Tony Blair and Ellen Johnson Sirleaf duck questions on LGBT rights
On March 7, 2012, Liberian President Ellen Johnson Sirleaf and former British prime minister Tony Blair held a joint press conference in the nation’s capital of Monrovia. Blair was in town for his work with the Africa Governance Initiative.
After reporters had waited more than an hour, the politicians made their opening remarks, pledged their support for the efforts of the other, and then took four questions from a mix of Liberian and international reporters.
The first question was about gay rights in Liberia and was put to Sirleaf. She responded: “We have been trying to focus our work on the substantive things that drive our development agenda. Liberia will continue to preserve its traditional values.”
The second question was about gay rights in Liberia and was put to Blair. He said a lot of things, but nothing about gay rights.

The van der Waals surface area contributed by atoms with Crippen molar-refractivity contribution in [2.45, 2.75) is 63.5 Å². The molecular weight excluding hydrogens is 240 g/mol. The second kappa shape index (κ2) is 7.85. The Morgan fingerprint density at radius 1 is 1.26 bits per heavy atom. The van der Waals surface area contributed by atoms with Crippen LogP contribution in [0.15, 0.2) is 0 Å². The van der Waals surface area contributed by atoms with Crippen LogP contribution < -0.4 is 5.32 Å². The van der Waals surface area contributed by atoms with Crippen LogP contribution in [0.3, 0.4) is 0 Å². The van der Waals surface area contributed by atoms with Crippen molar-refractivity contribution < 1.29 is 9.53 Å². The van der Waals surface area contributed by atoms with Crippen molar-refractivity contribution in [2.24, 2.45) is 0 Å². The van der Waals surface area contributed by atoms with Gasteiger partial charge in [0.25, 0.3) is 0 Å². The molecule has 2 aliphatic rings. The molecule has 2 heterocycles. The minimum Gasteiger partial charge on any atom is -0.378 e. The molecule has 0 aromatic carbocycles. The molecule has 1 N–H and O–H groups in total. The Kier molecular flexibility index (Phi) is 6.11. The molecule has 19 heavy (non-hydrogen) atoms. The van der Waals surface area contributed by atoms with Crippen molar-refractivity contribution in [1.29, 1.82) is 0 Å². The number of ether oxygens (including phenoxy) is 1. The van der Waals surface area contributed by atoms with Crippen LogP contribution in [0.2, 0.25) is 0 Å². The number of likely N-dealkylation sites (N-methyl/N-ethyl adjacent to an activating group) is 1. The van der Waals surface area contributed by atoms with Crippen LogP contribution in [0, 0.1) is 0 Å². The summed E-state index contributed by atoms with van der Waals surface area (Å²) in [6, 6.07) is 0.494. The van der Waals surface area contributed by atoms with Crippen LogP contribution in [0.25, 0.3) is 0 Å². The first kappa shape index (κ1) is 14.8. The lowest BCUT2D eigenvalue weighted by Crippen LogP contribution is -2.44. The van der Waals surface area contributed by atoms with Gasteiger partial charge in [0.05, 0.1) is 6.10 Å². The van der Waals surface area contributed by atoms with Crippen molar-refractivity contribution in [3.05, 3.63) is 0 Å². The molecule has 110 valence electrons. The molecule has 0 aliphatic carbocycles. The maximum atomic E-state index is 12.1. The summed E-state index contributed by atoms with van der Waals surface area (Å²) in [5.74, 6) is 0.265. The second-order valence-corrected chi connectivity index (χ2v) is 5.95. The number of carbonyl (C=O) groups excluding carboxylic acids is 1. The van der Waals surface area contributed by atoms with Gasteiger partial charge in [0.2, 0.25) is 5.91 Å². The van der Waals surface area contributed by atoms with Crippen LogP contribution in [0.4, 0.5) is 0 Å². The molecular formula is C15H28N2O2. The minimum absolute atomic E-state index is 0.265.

The third question was about recent elections in Senegal and was put to Blair. He said a lot of other things but, as he noted while concluding his remarks, nothing that would help a reporter writing a story about Senegal.
The fourth question was mine. I asked about recent oil finds off the coasts of Liberia and Sierra Leone, and whether countries with such relatively weak state institutions could responsibly handle the sorts of influxes of revenue that can come with oil. The "Will Liberia’s find be a gift or a curse?" question.
Blair took the microphone first and said that he has every confidence that the Sirleaf administration is building the right procedures and mechanisms that will ensure the country uses oil revenues to develop the economy and the nation as a whole.
Sirleaf spoke next. She said that that was true.
I seldom attend press conferences.